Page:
7.1.1 Flatness and curvature tensor. . . . . . . . . . . . . . . . . . . . . . . . . 957.2 Properties of curvature tensor. Bianchis identity. . . . . . . . . . . . . . . . . . . 967.3 Riccis tensor and Einsteins tensor. . . . . . . . . . . . . . . . . . . . . . . . . . 98

7.3.1 Weyls tensor. . . . . . . . . . . . . . . . . . . . . . . . . . . . . . . . . . . 997.4 Flatness and Riemanns curvature tensor: the whole story. . . . . . . . . . . . . . 100

7.4.1 Frobenius theorem. . . . . . . . . . . . . . . . . . . . . . . . . . . . . . . 1007.4.2 The crucial theorem. . . . . . . . . . . . . . . . . . . . . . . . . . . . . . . 101

7.5 Geodesic deviation and local flatness of a spacetime . . . . . . . . . . . . . . . . 1047.5.1 Collecting some useful notions and results. . . . . . . . . . . . . . . . . . 1047.5.2 Geodesic deviation and the notion of gravitation in General Relativity. . . 105

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Acknowledgments.

The author is grateful to Dr. Riccardo Aramini who read these notes carefully correcting severalmisprints and mistakes. The author would like to thank Gian Pietro Peruzzi for corrections insome proofs.

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Chapter 1

Basics on differential geometry:topological and differentiablemanifolds.

1.1 Basics of general topology.

Let us summarize several basic definitions and results of general topology. The proofs of thevarious statements can be found in every textbook of general topology.

1.1.1. We recall the reader that a topological space is a pair (X,T) where X is a set and Tis a class of subsets of X, called topology, which satisfies the following three properties.(i) X, T.(ii) If {Xi}iI T, then iIXi T (also if I is uncountable).(iii) If X1, . . . , Xn T, then i=1,...,nXi T.As an example, consider any set X endowed with the class P(X), i.e., the class of all the subsetsof X. That is a very simple topology which can be defined on each set, e.g. Rn.1.1.2. If (X,T) is a topological space, the elements of T are said to be open sets. A subset Kof X is said to be closed if X \K is open. It is a trivial task to show that the (also uncountable)intersection closed sets is a closed set. The closure U of a set U X is the intersection of allthe closed sets K X with U K.1.1.2. If X is a topological space and f : X R is any function, the support of f , suppf , isthe closure of the set of the points x X with f(x) 6= 0.1.1.3. If (X,T) and (Y,U) are topological spaces, a mapping f : X Y is said to be continuousif f1(T ) is open for each T U. The composition of continuous functions is a continuousfunction. An injective, surjective and continuous mapping f : X Y , whose inverse mappingis also continuous, is called homeomorphism from X to Y . If there is a homeomorphismfrom X to Y these topological spaces are said to be homeomorphic. There are properties oftopological spaces and their subsets which are preserved under the action of homeomorphisms.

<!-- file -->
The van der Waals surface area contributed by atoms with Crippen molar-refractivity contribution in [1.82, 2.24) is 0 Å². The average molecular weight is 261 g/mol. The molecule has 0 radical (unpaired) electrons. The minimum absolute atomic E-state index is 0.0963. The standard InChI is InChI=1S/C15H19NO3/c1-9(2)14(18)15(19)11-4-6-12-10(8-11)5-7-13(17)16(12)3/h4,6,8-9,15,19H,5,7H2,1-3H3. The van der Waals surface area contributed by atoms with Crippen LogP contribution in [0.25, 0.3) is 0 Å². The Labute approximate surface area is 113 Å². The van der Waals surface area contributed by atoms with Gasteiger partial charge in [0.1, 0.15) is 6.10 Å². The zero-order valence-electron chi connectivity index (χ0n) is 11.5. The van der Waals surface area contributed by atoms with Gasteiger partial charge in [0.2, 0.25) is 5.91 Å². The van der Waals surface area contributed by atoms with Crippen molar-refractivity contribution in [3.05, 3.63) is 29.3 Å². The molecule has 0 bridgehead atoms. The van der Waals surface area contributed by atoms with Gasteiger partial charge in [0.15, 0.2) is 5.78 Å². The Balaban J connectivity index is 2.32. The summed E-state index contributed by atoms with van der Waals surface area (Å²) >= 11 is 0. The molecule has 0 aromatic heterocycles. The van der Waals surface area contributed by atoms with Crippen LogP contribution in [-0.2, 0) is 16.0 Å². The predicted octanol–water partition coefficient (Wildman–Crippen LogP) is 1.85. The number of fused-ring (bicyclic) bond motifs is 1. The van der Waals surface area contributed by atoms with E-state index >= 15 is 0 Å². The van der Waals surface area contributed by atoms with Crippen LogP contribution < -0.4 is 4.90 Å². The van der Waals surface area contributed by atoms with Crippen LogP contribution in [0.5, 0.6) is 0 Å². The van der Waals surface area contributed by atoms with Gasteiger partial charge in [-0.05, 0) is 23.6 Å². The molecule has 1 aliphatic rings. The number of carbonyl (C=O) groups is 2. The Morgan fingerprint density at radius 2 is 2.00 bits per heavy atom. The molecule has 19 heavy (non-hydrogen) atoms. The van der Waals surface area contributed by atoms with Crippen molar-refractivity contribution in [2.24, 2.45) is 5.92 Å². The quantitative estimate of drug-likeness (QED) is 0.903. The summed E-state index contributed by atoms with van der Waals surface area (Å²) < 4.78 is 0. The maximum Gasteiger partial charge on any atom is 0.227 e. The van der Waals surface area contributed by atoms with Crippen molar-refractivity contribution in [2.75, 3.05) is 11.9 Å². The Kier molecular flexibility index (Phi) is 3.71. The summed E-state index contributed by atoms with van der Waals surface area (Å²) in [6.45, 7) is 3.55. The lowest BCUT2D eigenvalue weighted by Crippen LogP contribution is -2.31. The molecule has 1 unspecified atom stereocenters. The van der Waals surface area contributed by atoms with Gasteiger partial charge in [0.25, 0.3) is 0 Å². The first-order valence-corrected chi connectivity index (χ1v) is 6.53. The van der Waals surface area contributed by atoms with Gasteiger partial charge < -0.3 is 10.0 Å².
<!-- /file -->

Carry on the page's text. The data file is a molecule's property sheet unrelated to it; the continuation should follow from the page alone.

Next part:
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These properties are called topological properties. As a simple example notice that if thetopological spaces X and Y are homeomorphic under the homeomorphism h : X Y , U Xis either open or closed if and only if h(U) Y is such.1.1.4. If (X,T) is a topological space, a class B T is called basis of the topology, if eachopen set turns out to be union of elements of B. A topological space which admits a countablebasis of its topology is said to be second countable. If (X,T) is second countable, from anybasis B it is possible to extract a subbasis B B which is countable. It is clear that secondcountability is a topological property.1.1.5. It is a trivial task to show that, if {Ti}iT is a class of topologies on the set X, iITi isa topology on X too.1.1.6. If A is a class of subsets of X 6= and CA is the class of topologies T on X with A T,TA := TCAT is called the topology generated by A. Notice that CA 6= because the set ofparts of X, P(X), is a topology and includes A.It is simply proved that if A = {Bi}iI is a class of subsets of X 6= , A is a basis of the topologyon X generated by A itself if and only if

(iIBi) (jIBj) = kKBk

for every choice of I , I I and a corresponding K I.1.1.7. If A X, where (X,T) is a topological space, the pair (A,TA) where, TA := {U A | U T}, defines a topology on A which is called the topology induced on A by X. The inclusionmap, that is the map, i : A X, which sends every a viewed as an element of A into the same aviewed as an element of X, is continuous with respect to that topology. Moreover, if f : X Yis continuous, X,Y being topological spaces, f A: A f(A) is continuous with respect to theinduced topologies on A and f(A) by X and Y respectively, for every subset A X.1.1.8. If (X,T) is a topological space and p X, a neighborhood of p is an open set U Xwith p U . If X and Y are topological spaces and x X, f : X Y is said to be continuousin x, if for every neighborhood of f(x),